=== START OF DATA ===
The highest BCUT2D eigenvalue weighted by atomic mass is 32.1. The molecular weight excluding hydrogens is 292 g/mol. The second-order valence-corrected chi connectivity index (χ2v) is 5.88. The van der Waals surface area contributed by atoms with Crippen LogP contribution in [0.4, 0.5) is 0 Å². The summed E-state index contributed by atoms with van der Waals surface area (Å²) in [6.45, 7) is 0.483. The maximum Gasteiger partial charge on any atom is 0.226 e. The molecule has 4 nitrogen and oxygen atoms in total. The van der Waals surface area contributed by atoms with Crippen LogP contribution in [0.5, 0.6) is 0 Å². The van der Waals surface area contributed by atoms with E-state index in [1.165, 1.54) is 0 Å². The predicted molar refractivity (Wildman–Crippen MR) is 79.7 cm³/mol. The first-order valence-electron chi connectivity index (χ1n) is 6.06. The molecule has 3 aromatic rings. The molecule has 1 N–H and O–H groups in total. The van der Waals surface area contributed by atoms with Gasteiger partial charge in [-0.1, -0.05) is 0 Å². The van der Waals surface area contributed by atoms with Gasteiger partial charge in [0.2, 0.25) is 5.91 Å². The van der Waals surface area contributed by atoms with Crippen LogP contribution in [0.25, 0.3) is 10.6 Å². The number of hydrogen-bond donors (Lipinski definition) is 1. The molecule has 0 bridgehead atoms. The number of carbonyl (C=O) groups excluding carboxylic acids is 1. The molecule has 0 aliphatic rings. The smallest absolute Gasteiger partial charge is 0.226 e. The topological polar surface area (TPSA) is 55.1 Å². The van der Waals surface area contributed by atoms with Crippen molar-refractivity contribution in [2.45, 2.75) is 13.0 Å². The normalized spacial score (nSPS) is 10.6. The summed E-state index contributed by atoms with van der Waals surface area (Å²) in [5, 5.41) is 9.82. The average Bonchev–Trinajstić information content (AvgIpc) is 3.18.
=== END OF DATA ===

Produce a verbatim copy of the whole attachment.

The highest BCUT2D eigenvalue weighted by atomic mass is 32.1. The molecular weight excluding hydrogens is 292 g/mol. The second-order valence-corrected chi connectivity index (χ2v) is 5.88. The van der Waals surface area contributed by atoms with Crippen LogP contribution in [0.4, 0.5) is 0 Å². The summed E-state index contributed by atoms with van der Waals surface area (Å²) in [6.45, 7) is 0.483. The maximum Gasteiger partial charge on any atom is 0.226 e. The molecule has 4 nitrogen and oxygen atoms in total. The van der Waals surface area contributed by atoms with Crippen LogP contribution in [0.5, 0.6) is 0 Å². The van der Waals surface area contributed by atoms with E-state index in [1.165, 1.54) is 0 Å². The predicted molar refractivity (Wildman–Crippen MR) is 79.7 cm³/mol. The first-order valence-electron chi connectivity index (χ1n) is 6.06. The molecule has 3 aromatic rings. The molecule has 1 N–H and O–H groups in total. The van der Waals surface area contributed by atoms with Gasteiger partial charge in [-0.1, -0.05) is 0 Å². The van der Waals surface area contributed by atoms with Gasteiger partial charge in [0.2, 0.25) is 5.91 Å². The van der Waals surface area contributed by atoms with Crippen LogP contribution in [0.25, 0.3) is 10.6 Å². The number of hydrogen-bond donors (Lipinski definition) is 1. The molecule has 0 bridgehead atoms. The number of carbonyl (C=O) groups excluding carboxylic acids is 1. The molecule has 0 aliphatic rings. The smallest absolute Gasteiger partial charge is 0.226 e. The topological polar surface area (TPSA) is 55.1 Å². The van der Waals surface area contributed by atoms with Crippen molar-refractivity contribution in [2.45, 2.75) is 13.0 Å². The normalized spacial score (nSPS) is 10.6. The summed E-state index contributed by atoms with van der Waals surface area (Å²) in [5, 5.41) is 9.82. The average Bonchev–Trinajstić information content (AvgIpc) is 3.18.